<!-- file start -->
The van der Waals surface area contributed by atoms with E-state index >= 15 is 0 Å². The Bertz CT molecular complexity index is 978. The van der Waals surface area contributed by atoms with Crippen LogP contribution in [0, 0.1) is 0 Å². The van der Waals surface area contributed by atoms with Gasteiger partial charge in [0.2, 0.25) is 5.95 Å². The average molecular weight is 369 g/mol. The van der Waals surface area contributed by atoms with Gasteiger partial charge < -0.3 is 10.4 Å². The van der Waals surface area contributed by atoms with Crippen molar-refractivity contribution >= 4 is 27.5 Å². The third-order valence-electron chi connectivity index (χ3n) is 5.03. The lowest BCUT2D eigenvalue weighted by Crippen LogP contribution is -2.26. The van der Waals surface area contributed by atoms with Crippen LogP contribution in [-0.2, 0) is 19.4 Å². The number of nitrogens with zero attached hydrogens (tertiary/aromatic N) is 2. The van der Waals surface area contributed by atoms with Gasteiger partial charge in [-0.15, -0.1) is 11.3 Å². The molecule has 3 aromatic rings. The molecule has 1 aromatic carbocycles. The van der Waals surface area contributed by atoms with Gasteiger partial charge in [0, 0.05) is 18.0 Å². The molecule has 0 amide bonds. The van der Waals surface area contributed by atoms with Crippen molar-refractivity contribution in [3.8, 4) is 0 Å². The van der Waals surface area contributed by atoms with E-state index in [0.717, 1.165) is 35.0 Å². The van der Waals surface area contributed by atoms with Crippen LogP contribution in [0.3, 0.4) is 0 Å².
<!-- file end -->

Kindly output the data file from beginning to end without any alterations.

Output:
The van der Waals surface area contributed by atoms with E-state index >= 15 is 0 Å². The Bertz CT molecular complexity index is 978. The van der Waals surface area contributed by atoms with Crippen LogP contribution in [0, 0.1) is 0 Å². The van der Waals surface area contributed by atoms with Gasteiger partial charge in [0.2, 0.25) is 5.95 Å². The average molecular weight is 369 g/mol. The van der Waals surface area contributed by atoms with Gasteiger partial charge < -0.3 is 10.4 Å². The van der Waals surface area contributed by atoms with Crippen molar-refractivity contribution >= 4 is 27.5 Å². The third-order valence-electron chi connectivity index (χ3n) is 5.03. The lowest BCUT2D eigenvalue weighted by Crippen LogP contribution is -2.26. The van der Waals surface area contributed by atoms with Crippen LogP contribution in [-0.2, 0) is 19.4 Å². The number of nitrogens with zero attached hydrogens (tertiary/aromatic N) is 2. The van der Waals surface area contributed by atoms with Gasteiger partial charge in [-0.15, -0.1) is 11.3 Å². The molecule has 3 aromatic rings. The molecule has 1 aromatic carbocycles. The van der Waals surface area contributed by atoms with Gasteiger partial charge in [0, 0.05) is 18.0 Å². The molecule has 0 amide bonds. The van der Waals surface area contributed by atoms with Crippen molar-refractivity contribution in [3.8, 4) is 0 Å². The van der Waals surface area contributed by atoms with E-state index in [0.717, 1.165) is 35.0 Å². The van der Waals surface area contributed by atoms with Crippen LogP contribution in [0.3, 0.4) is 0 Å².